The next U.S. mid-band spectrum auction is set to start on October 5 for spectrum in the 3.45 GHz range.
Leading up to Auction 110, analysts have speculated how carriers might or might not show up.
The deadline to resubmit incomplete applications and upfront payments was September 7, so the FCC should soon be releasing a final list of participating bidders. AT&T, Dish and T-Mobile all submitted applications, while Verizon was on the incomplete list as of the initial filing deadline.
AT&T appears to be favored to spend the most on 3.45 GHz spectrum, followed by T-Mobile and Dish. Some think that Verizon, fresh off heavy C-band spending, is likely to bow out or participate just to drive up prices. The carrier may still bid to further bolster upper mid-band reserves.
Spectrum expert and President of AllNet Insights & Analytics Brian Goemmer thinks Auction 110, which has a total of 100 MHz, could really come down to three carriers that are zeroed in on the most urban markets.
With AT&T’s roughly 80-megahertz of upper mid-band spectrum (from C-band), the carrier is at a shortfall, Goemmer told Fierce.
Comparatively, T-Mobile has about 190 MHz of upper mid-band, Verizon 180 MHz and Dish 20 MHz, according to LightShed Partners.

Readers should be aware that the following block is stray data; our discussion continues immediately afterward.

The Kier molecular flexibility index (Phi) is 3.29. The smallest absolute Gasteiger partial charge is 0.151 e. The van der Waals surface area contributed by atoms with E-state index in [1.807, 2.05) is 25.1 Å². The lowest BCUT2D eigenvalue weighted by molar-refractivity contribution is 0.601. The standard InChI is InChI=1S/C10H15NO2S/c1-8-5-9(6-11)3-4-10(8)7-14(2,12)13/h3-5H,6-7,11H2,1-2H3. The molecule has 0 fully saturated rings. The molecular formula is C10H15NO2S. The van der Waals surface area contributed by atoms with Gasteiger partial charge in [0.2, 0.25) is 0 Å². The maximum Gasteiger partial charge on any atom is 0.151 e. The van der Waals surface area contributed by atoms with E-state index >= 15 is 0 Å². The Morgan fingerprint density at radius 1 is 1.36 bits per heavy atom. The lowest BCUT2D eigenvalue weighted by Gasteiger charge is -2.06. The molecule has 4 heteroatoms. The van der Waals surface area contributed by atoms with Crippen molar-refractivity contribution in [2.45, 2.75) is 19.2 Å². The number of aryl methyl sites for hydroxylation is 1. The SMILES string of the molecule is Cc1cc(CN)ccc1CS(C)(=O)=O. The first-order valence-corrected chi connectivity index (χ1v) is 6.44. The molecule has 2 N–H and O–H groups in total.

“When you’re at a shortfall, you don’t have the ability to be picky about the neighborhoods that you’re in,” Goemmer said. “[AT&T] just needs to pick up a couple more neighborhoods of spectrum so all in all they have a more competitive picture of total upper mid-band spectrum.”
Last week LightShed Partners estimated AT&T would dole out more than $12 billion at the upcoming 3.45 GHz auction – but acknowledged it’s likely much higher than other firms’ projections. Cowen analysts, meanwhile, said in early September that they see AT&T spending $9 billion to come away with 40-megahertz. New Street Research is similar, pegging a roughly $10 billion price tag for AT&T to acquire the maximum allowed (Auction 110 rules limit winners to a 40-megahertz cap).